Following that wonderful slice of Kiwi Comedy-Horror was a film that has been taking the festival circuit by storm for quite some time, COHERENCE. Directed by James Ward Byrkit the film takes place on the night of an astronomical anomaly where at the same time eight friends are enjoying a dinner party. As a comet passes above the friends are thrust into a chain of events that will leave them (and the audience) stunned.
One part sci-fi thriller and one part drama, I couldn’t help but become mesmerised by Coherence. It’s set-up may be considered simple but the film is far from it. Highly effective in slowly drawing you in with its puzzles and paradoxes I can honestly declare with my hand on my heart that this film is very worthy of its hype. I demand that you check it out if you get the chance to do so.
Up next was Jamaine Clement & Taika Waititi‘s epic vampiric mockumentary WHAT WE DO IN THE SHADDOWS. Following the undead lives of Viago, Vladislav and Decon, What We Do In The Shaddows documents the adventures of the three flatmates whilst they try their best to balance life’s obstacles with being an immortal vampires. Expect plenty of laugh-out-loud moments in this film which is described as This Is Spinal Tap with vampires.
This film was hilarious. By the time the end credits began to roll my eyes were watering and sides were killing me from laughing so much, especially at the sandwich joke. Perfectly paced, nicely acted and a very sharp-witted script, What We Do In The Shadows was quite the surprise for me and I loved every bit of it.
Next it was time to get messy with director Kevin Kolsch‘s STARRY EYES. Sarah, a waitress working in a dingy diner who is desperate to book her first real acting gig receives a callback after a very strange audition she is thrilled but her excitement soon fades when she realises the true cost of fame and fortune. Described as an occult tale of ambition and possession Starry Eyes also stars Noah Segan, Pat Healy, Amanda Fuller and Shane Coffey.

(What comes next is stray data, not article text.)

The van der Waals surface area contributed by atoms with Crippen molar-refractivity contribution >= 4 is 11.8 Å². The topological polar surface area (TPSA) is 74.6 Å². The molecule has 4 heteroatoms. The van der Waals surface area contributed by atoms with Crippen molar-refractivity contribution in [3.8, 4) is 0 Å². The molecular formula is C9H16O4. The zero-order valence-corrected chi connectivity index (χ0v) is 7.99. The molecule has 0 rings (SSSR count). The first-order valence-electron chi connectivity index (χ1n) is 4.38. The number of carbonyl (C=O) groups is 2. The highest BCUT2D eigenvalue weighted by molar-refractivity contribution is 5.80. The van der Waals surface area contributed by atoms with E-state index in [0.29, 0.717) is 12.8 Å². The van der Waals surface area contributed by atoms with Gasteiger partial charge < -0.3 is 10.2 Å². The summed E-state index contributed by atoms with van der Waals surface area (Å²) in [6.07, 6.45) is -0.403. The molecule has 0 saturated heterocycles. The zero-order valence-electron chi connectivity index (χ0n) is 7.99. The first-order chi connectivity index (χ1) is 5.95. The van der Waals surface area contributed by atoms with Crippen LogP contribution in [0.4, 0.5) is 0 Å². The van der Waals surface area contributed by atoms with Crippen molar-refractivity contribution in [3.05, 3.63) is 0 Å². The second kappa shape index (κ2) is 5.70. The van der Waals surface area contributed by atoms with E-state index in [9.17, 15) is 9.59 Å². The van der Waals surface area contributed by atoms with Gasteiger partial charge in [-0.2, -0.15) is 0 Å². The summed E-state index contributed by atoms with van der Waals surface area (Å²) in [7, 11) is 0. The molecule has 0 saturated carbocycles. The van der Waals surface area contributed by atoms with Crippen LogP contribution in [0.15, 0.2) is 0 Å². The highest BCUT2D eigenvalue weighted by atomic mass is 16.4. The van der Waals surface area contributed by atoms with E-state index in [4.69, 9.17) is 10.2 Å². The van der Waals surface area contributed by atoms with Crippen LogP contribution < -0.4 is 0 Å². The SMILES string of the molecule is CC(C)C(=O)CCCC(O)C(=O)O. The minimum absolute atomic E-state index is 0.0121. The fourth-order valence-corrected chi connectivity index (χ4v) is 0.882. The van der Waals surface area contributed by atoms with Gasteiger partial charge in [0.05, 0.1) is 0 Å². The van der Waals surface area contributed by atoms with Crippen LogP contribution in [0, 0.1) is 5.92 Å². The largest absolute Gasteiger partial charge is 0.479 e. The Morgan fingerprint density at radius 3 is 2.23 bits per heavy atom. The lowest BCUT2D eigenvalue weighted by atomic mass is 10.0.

Smartly written, superbly acted and nicely directed, Starry Eyes is a film that draws your attention from the get go and takes you on a journey filled with horrific imagery and shocking scenes of gore underlined by a commentary about the more grittier side of casting in LA. The effects reminded me of last year’s Discovery film Contracted about a young girl who contracts a deadly STI from a one night stand so if you have seen that you have a basic idea of just how disturbing this film can get. But if you’re not too bothered about overly gross out moments (head bashed in with a dumbbell or a combination of maggots and body parts) then this is a film worthy of your time.
Bringing the evening to a close was a screening of Jordan Rubin‘s ZOMBEAVERS. Described as American Pie meets Critters, Zombeavers stars Lexi Atkins, Rachel Melvin and Cortney Palm as a group of college kids who decide to go to an isolated cabin by the lake for a weekend of fun and debauchery. Shortly after their arrival they find themselves fighting back against a swarm of deadly zombie beavers that have taken up residency in the nearby lake. Queue plenty of laughs, some very out there moments and some shocking beaver animatronics.
I enjoyed the film but was disappointed with the fact that it kept repeating the same joke time and time again. That said, Zombeavers made for a perfect midnight movie and offered just the right amount of fun, gore, and silliness. So if you’re stuck for what to watch late night on a Friday or Saturday night after a few drinks then you won’t go wrong with this film.